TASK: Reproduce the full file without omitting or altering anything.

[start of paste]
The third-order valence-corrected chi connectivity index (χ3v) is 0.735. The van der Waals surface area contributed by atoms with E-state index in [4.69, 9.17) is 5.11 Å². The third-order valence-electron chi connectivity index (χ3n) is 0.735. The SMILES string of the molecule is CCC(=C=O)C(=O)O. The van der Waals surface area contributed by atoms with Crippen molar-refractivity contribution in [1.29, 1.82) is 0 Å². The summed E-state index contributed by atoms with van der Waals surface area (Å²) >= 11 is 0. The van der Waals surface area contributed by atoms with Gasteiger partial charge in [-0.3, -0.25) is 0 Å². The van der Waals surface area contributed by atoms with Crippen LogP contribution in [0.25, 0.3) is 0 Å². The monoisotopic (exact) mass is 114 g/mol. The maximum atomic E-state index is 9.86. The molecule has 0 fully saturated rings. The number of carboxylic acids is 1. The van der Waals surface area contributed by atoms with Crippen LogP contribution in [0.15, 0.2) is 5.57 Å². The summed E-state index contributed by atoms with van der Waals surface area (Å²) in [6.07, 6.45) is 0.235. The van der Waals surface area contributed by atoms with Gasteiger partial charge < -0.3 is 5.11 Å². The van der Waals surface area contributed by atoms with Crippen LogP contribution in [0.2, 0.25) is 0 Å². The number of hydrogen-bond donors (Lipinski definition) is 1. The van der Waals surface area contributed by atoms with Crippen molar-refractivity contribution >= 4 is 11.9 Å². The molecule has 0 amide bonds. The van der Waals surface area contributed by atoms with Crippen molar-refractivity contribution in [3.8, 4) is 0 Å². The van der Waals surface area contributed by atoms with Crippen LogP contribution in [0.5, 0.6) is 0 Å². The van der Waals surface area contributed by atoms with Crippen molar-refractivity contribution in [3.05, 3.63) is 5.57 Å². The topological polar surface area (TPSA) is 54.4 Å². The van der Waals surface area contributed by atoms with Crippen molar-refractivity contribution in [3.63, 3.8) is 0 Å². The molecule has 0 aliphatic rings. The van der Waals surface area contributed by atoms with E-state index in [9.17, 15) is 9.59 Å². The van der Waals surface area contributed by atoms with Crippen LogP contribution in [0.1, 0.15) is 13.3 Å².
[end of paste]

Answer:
The third-order valence-corrected chi connectivity index (χ3v) is 0.735. The van der Waals surface area contributed by atoms with E-state index in [4.69, 9.17) is 5.11 Å². The third-order valence-electron chi connectivity index (χ3n) is 0.735. The SMILES string of the molecule is CCC(=C=O)C(=O)O. The van der Waals surface area contributed by atoms with Crippen molar-refractivity contribution in [1.29, 1.82) is 0 Å². The summed E-state index contributed by atoms with van der Waals surface area (Å²) >= 11 is 0. The van der Waals surface area contributed by atoms with Gasteiger partial charge in [-0.3, -0.25) is 0 Å². The van der Waals surface area contributed by atoms with Crippen LogP contribution in [0.25, 0.3) is 0 Å². The monoisotopic (exact) mass is 114 g/mol. The maximum atomic E-state index is 9.86. The molecule has 0 fully saturated rings. The number of carboxylic acids is 1. The van der Waals surface area contributed by atoms with Crippen LogP contribution in [0.15, 0.2) is 5.57 Å². The summed E-state index contributed by atoms with van der Waals surface area (Å²) in [6.07, 6.45) is 0.235. The van der Waals surface area contributed by atoms with Gasteiger partial charge < -0.3 is 5.11 Å². The van der Waals surface area contributed by atoms with Crippen LogP contribution in [0.2, 0.25) is 0 Å². The number of hydrogen-bond donors (Lipinski definition) is 1. The van der Waals surface area contributed by atoms with Crippen molar-refractivity contribution >= 4 is 11.9 Å². The molecule has 0 amide bonds. The van der Waals surface area contributed by atoms with Crippen molar-refractivity contribution in [3.8, 4) is 0 Å². The van der Waals surface area contributed by atoms with Crippen LogP contribution in [0.5, 0.6) is 0 Å². The van der Waals surface area contributed by atoms with Crippen molar-refractivity contribution in [3.05, 3.63) is 5.57 Å². The topological polar surface area (TPSA) is 54.4 Å². The van der Waals surface area contributed by atoms with Crippen molar-refractivity contribution in [3.63, 3.8) is 0 Å². The molecule has 0 aliphatic rings. The van der Waals surface area contributed by atoms with E-state index in [9.17, 15) is 9.59 Å². The van der Waals surface area contributed by atoms with Crippen LogP contribution in [0.1, 0.15) is 13.3 Å².